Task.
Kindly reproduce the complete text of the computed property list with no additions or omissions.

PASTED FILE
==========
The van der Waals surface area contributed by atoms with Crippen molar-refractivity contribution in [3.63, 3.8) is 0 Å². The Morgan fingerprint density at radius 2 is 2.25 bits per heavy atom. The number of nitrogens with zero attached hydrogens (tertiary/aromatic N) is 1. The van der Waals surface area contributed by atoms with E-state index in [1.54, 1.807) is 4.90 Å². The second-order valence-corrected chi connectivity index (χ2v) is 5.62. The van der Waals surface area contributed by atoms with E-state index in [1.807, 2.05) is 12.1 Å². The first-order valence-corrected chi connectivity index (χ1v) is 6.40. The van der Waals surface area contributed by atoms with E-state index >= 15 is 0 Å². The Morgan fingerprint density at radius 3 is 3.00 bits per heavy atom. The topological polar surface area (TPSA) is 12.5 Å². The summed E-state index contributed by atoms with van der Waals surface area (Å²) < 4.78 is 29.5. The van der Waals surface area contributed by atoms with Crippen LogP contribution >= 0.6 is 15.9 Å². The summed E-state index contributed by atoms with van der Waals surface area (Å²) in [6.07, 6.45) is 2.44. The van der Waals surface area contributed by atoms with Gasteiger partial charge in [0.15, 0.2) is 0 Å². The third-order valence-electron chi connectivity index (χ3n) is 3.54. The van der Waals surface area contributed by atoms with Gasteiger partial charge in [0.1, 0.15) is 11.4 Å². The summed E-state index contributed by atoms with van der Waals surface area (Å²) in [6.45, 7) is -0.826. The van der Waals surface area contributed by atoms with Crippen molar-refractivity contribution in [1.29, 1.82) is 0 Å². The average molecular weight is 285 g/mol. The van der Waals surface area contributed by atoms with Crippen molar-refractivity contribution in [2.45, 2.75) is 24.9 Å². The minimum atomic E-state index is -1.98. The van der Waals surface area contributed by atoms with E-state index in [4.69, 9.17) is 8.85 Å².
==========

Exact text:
The van der Waals surface area contributed by atoms with Crippen molar-refractivity contribution in [3.63, 3.8) is 0 Å². The Morgan fingerprint density at radius 2 is 2.25 bits per heavy atom. The number of nitrogens with zero attached hydrogens (tertiary/aromatic N) is 1. The van der Waals surface area contributed by atoms with E-state index in [1.54, 1.807) is 4.90 Å². The second-order valence-corrected chi connectivity index (χ2v) is 5.62. The van der Waals surface area contributed by atoms with E-state index in [1.807, 2.05) is 12.1 Å². The first-order valence-corrected chi connectivity index (χ1v) is 6.40. The van der Waals surface area contributed by atoms with E-state index >= 15 is 0 Å². The Morgan fingerprint density at radius 3 is 3.00 bits per heavy atom. The topological polar surface area (TPSA) is 12.5 Å². The summed E-state index contributed by atoms with van der Waals surface area (Å²) < 4.78 is 29.5. The van der Waals surface area contributed by atoms with Crippen LogP contribution >= 0.6 is 15.9 Å². The summed E-state index contributed by atoms with van der Waals surface area (Å²) in [6.07, 6.45) is 2.44. The van der Waals surface area contributed by atoms with Gasteiger partial charge in [0.15, 0.2) is 0 Å². The third-order valence-electron chi connectivity index (χ3n) is 3.54. The van der Waals surface area contributed by atoms with Gasteiger partial charge in [0.1, 0.15) is 11.4 Å². The summed E-state index contributed by atoms with van der Waals surface area (Å²) in [6.45, 7) is -0.826. The van der Waals surface area contributed by atoms with Crippen molar-refractivity contribution in [1.29, 1.82) is 0 Å². The average molecular weight is 285 g/mol. The van der Waals surface area contributed by atoms with Crippen molar-refractivity contribution in [2.45, 2.75) is 24.9 Å². The minimum atomic E-state index is -1.98. The van der Waals surface area contributed by atoms with E-state index in [4.69, 9.17) is 8.85 Å².